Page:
PREVENTING MUSCLE TENSION DURING TRAVEL

Brrr!! It’s that time of year again when many of us travel (or wish to travel) to warm places to escape the cold. Travel can be a strain on the body whether you're traveling via plane, train or automobile. 

Prolonged sitting in a cramped space can cause muscle tension and create pain in the body.  There are several steps you can take to prevent this pain from occurring in the first place.  

During travel

Move

Sitting for extended periods of time can cause pressure buildup in the blood vessels of the lower legs and restrict your blood flow.  This can be prevented by standing up and moving when possible or even simply contracting and relaxing the muscles to get blood flowing properly. While seated, varying your position can improve circulation and avoid leg cramps.  Massage your legs and calves and also bring your legs in closer to you and move knees up and down.  Try to book an aisle seat when possible, this will give you space to move freely for stretching and more opportunity to stand up during the flight.

Get comfortable

While sitting, you can tuck a pillow behind the low back just above the beltline and another to fill in the gap between your neck and the seat behind you. This will help to maintain the “S” curve in your spine and support your posture during the flight.  If you are on the shorter side bring or ask for another pillow to place under your feet so that your knees are at a 90 degree angle.

Lift smart

Don't be afraid to ask for help lifting your bag into the overhead compartment. If you must complete this activity yourself be sure to stand directly in front of the overhead compartment to avoid twisting the spine. You will want to make sure you keep your knees bent and also avoid rotating the head/neck in the process.   

Hydrate

Keep your body hydrated while travelling by drinking plenty of water. Try avoiding alcohol and caffeine as both tend to make you more dehydrated than just the dry cabin air alone.

Before/After travel

Preparing properly for lengthy travel times can prevent issues later on. Treat your trip as if you were prepping for an athletic event. 

Massage

Schedule a massage before and/or after the trip. Be sure to mention to your massage therapist that you will be traveling so they can work on the proper muscle groups that could potentially tighten up during travel.

Stretch

If we look at the illustration below, we understand the Hamstring muscles and the Illiopsoas muscles are shortened from the many hours of sitting, causing strain on the lower back. If you had to choose two stretches to do pre and post flight, it would be Ilio-Psoas stretch and Hamstring stretch.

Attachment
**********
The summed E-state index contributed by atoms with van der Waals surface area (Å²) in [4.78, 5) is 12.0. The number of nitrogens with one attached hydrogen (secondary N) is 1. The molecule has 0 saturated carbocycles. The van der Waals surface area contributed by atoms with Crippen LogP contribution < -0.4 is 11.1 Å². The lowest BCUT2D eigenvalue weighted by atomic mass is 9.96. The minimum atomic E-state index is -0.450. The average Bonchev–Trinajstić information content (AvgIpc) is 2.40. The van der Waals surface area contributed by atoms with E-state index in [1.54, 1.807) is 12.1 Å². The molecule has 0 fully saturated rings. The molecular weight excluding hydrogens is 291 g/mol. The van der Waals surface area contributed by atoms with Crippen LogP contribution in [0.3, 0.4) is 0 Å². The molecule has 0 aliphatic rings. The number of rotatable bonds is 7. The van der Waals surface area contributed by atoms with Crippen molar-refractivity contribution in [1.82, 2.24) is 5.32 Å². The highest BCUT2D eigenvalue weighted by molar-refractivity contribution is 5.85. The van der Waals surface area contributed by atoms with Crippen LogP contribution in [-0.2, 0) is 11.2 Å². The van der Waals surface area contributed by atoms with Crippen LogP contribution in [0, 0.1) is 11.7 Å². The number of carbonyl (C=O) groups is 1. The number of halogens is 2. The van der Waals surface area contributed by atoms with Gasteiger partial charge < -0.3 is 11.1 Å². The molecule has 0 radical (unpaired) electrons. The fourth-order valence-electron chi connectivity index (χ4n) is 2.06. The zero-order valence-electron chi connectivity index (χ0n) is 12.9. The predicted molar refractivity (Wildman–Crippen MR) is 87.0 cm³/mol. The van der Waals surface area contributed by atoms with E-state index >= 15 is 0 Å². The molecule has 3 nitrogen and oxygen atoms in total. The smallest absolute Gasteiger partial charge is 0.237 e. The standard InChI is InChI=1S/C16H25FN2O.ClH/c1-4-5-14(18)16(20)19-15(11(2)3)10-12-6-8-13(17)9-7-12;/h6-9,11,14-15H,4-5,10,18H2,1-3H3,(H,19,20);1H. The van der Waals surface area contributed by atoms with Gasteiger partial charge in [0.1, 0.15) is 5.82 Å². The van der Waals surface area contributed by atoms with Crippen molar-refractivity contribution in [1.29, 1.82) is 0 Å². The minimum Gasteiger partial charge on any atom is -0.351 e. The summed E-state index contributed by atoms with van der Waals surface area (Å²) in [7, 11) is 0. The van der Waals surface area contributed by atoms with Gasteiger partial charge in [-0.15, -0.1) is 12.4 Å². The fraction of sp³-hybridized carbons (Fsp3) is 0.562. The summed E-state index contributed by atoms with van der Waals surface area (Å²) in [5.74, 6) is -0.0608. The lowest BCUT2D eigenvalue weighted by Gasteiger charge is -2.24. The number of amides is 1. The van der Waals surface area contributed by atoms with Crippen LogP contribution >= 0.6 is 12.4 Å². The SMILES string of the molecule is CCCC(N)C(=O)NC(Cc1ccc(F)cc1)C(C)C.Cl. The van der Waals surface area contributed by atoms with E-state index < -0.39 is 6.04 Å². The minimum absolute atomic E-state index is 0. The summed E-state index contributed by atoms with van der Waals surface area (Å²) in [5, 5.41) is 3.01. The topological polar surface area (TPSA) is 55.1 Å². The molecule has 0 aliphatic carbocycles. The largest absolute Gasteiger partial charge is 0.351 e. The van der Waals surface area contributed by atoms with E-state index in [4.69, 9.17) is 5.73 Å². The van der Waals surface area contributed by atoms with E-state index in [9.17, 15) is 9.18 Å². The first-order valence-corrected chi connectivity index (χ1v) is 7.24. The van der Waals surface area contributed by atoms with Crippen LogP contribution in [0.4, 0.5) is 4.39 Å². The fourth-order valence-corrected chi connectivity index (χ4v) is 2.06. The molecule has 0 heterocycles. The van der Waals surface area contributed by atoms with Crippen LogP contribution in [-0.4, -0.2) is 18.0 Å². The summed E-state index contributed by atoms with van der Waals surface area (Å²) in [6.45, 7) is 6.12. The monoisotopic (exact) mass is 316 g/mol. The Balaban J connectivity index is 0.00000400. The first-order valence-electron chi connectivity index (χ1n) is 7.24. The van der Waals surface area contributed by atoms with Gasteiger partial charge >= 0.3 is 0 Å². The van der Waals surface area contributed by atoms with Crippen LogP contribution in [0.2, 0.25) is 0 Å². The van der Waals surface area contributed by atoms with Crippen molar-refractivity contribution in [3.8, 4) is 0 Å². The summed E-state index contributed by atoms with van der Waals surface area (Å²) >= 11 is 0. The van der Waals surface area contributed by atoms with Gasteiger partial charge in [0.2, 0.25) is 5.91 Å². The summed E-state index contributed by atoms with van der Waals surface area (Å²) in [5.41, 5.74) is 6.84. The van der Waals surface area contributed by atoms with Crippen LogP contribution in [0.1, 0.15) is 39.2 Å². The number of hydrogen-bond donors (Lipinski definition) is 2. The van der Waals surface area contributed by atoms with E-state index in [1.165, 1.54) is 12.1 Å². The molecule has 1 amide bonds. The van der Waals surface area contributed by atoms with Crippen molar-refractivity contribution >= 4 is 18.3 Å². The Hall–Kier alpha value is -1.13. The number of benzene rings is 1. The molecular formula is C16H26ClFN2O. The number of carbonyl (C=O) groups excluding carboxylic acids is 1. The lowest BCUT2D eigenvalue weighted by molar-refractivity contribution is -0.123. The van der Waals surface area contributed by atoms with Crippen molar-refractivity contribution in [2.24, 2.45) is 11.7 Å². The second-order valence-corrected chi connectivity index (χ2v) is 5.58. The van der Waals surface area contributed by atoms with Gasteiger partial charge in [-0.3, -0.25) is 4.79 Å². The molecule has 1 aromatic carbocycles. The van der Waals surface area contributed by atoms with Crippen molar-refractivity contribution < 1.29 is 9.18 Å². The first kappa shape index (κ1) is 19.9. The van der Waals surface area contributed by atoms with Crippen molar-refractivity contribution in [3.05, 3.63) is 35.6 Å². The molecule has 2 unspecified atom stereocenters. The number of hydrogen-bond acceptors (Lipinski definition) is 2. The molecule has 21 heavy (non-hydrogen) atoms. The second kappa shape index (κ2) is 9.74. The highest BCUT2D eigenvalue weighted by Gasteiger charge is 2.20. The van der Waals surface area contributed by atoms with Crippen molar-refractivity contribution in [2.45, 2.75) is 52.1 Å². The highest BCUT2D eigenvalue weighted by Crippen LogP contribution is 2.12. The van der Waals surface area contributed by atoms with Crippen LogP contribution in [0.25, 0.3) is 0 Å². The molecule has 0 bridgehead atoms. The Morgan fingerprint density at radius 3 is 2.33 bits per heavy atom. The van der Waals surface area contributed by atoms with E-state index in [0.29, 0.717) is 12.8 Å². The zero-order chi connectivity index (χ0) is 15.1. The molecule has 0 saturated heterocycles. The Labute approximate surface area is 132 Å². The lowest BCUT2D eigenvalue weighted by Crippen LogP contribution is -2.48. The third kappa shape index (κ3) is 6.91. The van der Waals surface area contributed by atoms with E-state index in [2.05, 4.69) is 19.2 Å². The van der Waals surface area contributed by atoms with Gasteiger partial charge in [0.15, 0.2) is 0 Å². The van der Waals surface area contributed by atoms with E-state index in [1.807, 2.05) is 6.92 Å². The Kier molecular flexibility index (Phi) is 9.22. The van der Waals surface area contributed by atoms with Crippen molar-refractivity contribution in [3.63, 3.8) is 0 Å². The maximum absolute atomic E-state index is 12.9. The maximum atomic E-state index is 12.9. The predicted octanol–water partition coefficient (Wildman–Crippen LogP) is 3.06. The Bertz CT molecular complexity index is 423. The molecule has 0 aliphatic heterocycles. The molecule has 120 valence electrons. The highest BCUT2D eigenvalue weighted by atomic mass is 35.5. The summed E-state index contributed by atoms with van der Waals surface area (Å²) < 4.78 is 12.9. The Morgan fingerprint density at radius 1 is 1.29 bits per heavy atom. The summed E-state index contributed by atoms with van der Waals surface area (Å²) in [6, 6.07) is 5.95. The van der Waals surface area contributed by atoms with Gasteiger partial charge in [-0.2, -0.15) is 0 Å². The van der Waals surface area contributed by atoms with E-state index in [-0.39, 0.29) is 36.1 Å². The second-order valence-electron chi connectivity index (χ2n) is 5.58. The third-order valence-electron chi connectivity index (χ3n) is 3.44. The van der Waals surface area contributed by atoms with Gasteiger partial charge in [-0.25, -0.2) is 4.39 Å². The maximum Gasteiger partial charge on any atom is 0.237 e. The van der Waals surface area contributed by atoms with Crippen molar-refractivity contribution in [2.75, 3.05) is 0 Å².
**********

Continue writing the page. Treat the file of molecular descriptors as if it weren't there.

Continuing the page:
[1]

[1]

See these articles for guidance on how to stretch the Hamstrings:

http://www.philamassages.com/blog-1/effective-stretching-with-pnf?rq=hamstrings

http://www.philamassages.com/blog-1/understanding-hamstring-strains-pop?rq=hamstrings

And this one for guidance on Iliopsoas stretching:

http://www.philamassages.com/blog-1/the-elusive-psoas?rq=psoas

If you have more time, do more thorough stretching and mobility exercises before hopping on the plane, and complete these same exercises post arrival. The guide below is a helpful reference:

[2]

[2]

Strengthen

Stabilizing and strengthening the deep abdominal muscles can provide support for the spine and alleviate lower back discomfort.  Doing planks and side planks are great examples of how to keep these muscles strong. 

Remember to let your massage therapist know about your travels and can assist in preventative measures.  Safe and happy travels everyone!!!

 

Image references (retrieved 1/29/18):

  1. https://www.womenshealthmag.com/fitness/stretches-for-sitting-long-periods-of-time
  2. http://www.magicalrobot.org/BeingHuman/2011/03/office-ergonomics-why-sitting-will-kill-you

Other references (retrieved 1/29/18):

  1. http://www.sportsinjuryclinic.net/sport-injuries/thigh-pain/back-thigh/tight-hamstrings-stretching

This article/video is for educational purposes only; do not attempt without your physician’s clearance. If you are in pain or injured, see your physician.